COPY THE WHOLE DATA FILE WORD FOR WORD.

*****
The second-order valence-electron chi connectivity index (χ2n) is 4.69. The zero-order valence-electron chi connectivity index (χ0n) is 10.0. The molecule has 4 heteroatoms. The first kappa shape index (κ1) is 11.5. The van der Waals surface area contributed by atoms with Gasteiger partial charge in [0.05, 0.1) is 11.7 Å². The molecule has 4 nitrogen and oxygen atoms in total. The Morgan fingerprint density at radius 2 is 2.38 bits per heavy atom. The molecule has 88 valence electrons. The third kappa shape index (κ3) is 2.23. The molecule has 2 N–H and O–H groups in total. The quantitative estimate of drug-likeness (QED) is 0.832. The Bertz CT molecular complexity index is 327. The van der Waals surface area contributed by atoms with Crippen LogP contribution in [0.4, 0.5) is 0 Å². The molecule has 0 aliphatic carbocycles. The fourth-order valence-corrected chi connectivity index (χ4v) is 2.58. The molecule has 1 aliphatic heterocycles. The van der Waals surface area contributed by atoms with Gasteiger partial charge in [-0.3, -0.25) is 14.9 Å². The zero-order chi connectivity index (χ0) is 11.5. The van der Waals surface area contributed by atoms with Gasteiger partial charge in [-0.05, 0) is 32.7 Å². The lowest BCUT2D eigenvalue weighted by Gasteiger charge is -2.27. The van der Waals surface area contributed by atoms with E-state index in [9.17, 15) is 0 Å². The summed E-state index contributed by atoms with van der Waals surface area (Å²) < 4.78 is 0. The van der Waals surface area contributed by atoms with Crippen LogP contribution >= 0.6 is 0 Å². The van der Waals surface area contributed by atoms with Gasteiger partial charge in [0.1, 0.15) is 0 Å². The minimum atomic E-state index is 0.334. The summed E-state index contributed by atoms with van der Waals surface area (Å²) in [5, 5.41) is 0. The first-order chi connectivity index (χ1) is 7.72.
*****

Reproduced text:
The second-order valence-electron chi connectivity index (χ2n) is 4.69. The zero-order valence-electron chi connectivity index (χ0n) is 10.0. The molecule has 4 heteroatoms. The first kappa shape index (κ1) is 11.5. The van der Waals surface area contributed by atoms with Gasteiger partial charge in [0.05, 0.1) is 11.7 Å². The molecule has 4 nitrogen and oxygen atoms in total. The Morgan fingerprint density at radius 2 is 2.38 bits per heavy atom. The molecule has 88 valence electrons. The third kappa shape index (κ3) is 2.23. The molecule has 2 N–H and O–H groups in total. The quantitative estimate of drug-likeness (QED) is 0.832. The Bertz CT molecular complexity index is 327. The van der Waals surface area contributed by atoms with Crippen LogP contribution in [0.4, 0.5) is 0 Å². The molecule has 0 aliphatic carbocycles. The fourth-order valence-corrected chi connectivity index (χ4v) is 2.58. The molecule has 1 aliphatic heterocycles. The van der Waals surface area contributed by atoms with Gasteiger partial charge in [-0.3, -0.25) is 14.9 Å². The zero-order chi connectivity index (χ0) is 11.5. The van der Waals surface area contributed by atoms with Gasteiger partial charge in [-0.05, 0) is 32.7 Å². The lowest BCUT2D eigenvalue weighted by Gasteiger charge is -2.27. The van der Waals surface area contributed by atoms with E-state index in [9.17, 15) is 0 Å². The summed E-state index contributed by atoms with van der Waals surface area (Å²) < 4.78 is 0. The van der Waals surface area contributed by atoms with Crippen LogP contribution >= 0.6 is 0 Å². The van der Waals surface area contributed by atoms with Gasteiger partial charge in [0.1, 0.15) is 0 Å². The minimum atomic E-state index is 0.334. The summed E-state index contributed by atoms with van der Waals surface area (Å²) in [5, 5.41) is 0. The first-order chi connectivity index (χ1) is 7.72.